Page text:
Since 2010, 9 rural hospitals have closed in Georgia. These hospitals provided essential services, and their closures leave residents driving hours for life-saving treatment. They were also keystones in their towns: providing jobs, a tax base for local government and an anchor for businesses like restaurants and grocery stores.
Serving largely uninsured, low-income patients, these hospitals closed because their base of patients were often older, required more expensive care and were uninsured or underinsured, making it difficult for facilities to remain financially viable. Many rural hospitals remain vulnerable, and while federal pandemic relief funds have helped some stay afloat, others have cut back on essential services like emergency rooms, labor and delivery wards and maternity care.
Fast forward to 2016: Tenet Healthcare Corp. sells a group of hospitals, including North Fulton, Spalding Regional Hospital and AMC to Wellstar. In April 2022, Wellstar cut services at AMC South, in East Point, shutting down a hospital and emergency room and leaving the property with only a single outpatient clinic. Four months later, Wellstar announced the closing of AMC.
AMC served a patient population that was about 70% Black and more than 15% uninsured. However, as evidenced by the closure of 2 medical centers serving low-income communities and low rankings on equity measures, Wellstar seems to prioritize profit over patients. Wellstar’s flagship hospital, Kennestone, ranks as the least racially inclusive in Georgia and serves only 10% uninsured patients, while AMC ranked in the top 25 in the country for most racially inclusive before it closed. While Wellstar deserted intown Atlanta patients, it expanded Kennestone’s emergency room and strategized a partnership with Augusta University Medical (AUMC). Wellstar, a nonprofit, made $2.1 billion in revenue last year, and spent $91.8 million in expenses to keep AMC running for the fiscal year ending in October 2022.
So how do we solve the issue of uninsured care? We believe it begins with Medicaid expansion, which has been shown to reduce the likelihood of rural hospital closures. For years, Georgia Republicans in the legislature and governor’s office have declined to expand Medicaid. In October 2020, the Department of Community Health (DCH) had a Medicaid demonstration waiver passed (“Pathways”) that would offer Medicaid to certain low-income individuals who meet work requirements. It is the only Medicaid program in the nation with work requirements. However, in reality, this waiver omits coverage for about 430,000 people and costs the state more money. In its first few months, the onerous requirements of registration and work certifications have resulted in fewer than 2,000 enrolled beneficiaries. Recent headlines also confirmed that the post-pandemic redetermination process resulted in 215,000 vulnerable Georgians — mostly women and children — losing access to Medicaid due to bureaucratic reasons.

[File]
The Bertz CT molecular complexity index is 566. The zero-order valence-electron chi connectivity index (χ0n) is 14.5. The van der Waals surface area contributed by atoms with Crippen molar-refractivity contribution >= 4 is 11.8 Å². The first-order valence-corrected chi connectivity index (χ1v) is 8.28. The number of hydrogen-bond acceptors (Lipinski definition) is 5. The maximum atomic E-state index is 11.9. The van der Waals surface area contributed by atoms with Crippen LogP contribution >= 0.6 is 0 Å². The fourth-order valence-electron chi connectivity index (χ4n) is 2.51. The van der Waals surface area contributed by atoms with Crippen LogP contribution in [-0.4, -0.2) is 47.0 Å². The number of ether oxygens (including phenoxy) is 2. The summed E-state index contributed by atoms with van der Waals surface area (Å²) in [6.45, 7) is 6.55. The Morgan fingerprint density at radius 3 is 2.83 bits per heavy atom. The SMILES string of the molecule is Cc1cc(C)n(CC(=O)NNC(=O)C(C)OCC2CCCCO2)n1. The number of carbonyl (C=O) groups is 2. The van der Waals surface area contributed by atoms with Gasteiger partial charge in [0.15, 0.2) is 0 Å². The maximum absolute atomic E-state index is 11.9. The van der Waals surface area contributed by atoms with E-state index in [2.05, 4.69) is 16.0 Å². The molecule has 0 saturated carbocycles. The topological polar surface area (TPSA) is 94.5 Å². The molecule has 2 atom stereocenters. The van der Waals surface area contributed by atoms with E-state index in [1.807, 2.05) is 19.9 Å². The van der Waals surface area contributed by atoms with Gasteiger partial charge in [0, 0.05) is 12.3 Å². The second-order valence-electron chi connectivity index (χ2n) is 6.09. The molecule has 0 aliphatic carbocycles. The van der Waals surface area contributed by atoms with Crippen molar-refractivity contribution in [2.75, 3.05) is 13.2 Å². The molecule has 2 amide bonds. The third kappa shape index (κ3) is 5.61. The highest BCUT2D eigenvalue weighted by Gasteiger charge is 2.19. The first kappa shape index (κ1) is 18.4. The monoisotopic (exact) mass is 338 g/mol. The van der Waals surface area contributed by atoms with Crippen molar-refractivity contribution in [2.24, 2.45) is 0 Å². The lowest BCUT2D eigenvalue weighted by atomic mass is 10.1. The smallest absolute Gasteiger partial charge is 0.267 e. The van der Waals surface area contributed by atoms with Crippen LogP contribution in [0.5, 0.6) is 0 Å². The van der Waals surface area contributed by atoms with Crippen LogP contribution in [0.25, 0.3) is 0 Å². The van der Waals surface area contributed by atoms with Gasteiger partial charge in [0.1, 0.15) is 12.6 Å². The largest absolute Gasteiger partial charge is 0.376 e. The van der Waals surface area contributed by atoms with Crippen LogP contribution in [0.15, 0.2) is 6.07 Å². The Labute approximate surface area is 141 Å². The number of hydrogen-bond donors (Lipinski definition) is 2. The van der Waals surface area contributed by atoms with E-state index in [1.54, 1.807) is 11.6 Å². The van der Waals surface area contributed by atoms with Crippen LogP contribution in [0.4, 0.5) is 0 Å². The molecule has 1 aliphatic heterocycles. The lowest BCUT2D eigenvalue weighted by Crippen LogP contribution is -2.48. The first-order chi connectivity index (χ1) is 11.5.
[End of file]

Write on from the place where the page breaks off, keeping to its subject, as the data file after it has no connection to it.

Other expansion states — including those in the South — have seen much of their population gain regular access to primary care. As physicians and medical students, we refuse to sit by idly and be a part of a system that invests as much time and money into denying and blocking access to care as it does providing care.
Our November 12 rally sought to highlight the injustice committed by Wellstar to the community of South Fulton. Hearing from patients affected by the closure, it’s clear the hospital was key to the health of the community. Entire families saw their lives shaped by the care they received, in their own neighborhood.
The moral injury we deal with on a daily basis pushes us to advocate for a better healthcare system for our patients, one that is driven by neither profit nor bottom lines. It is clear to us that a publicly funded system of universal and comprehensive healthcare is necessary to combat the inequities patients face.
A full Medicaid expansion is a first step in improving Georgians’ access to care and keeping existing hospitals up and running. While we advocate for this compromise, we haven’t lost sight of our goal of universal healthcare.
Vineet Raman and Isabela Pavkov are members of Students for a National Health Program, a group of allied health profession students pushing for a single-payer healthcare system in the U.S. Both grew up in Georgia and earned undergraduate degrees here. Raman is a third-year medical student at the University of Minnesota. Pavkov is a third-year medical student at the Medical College of Georgia.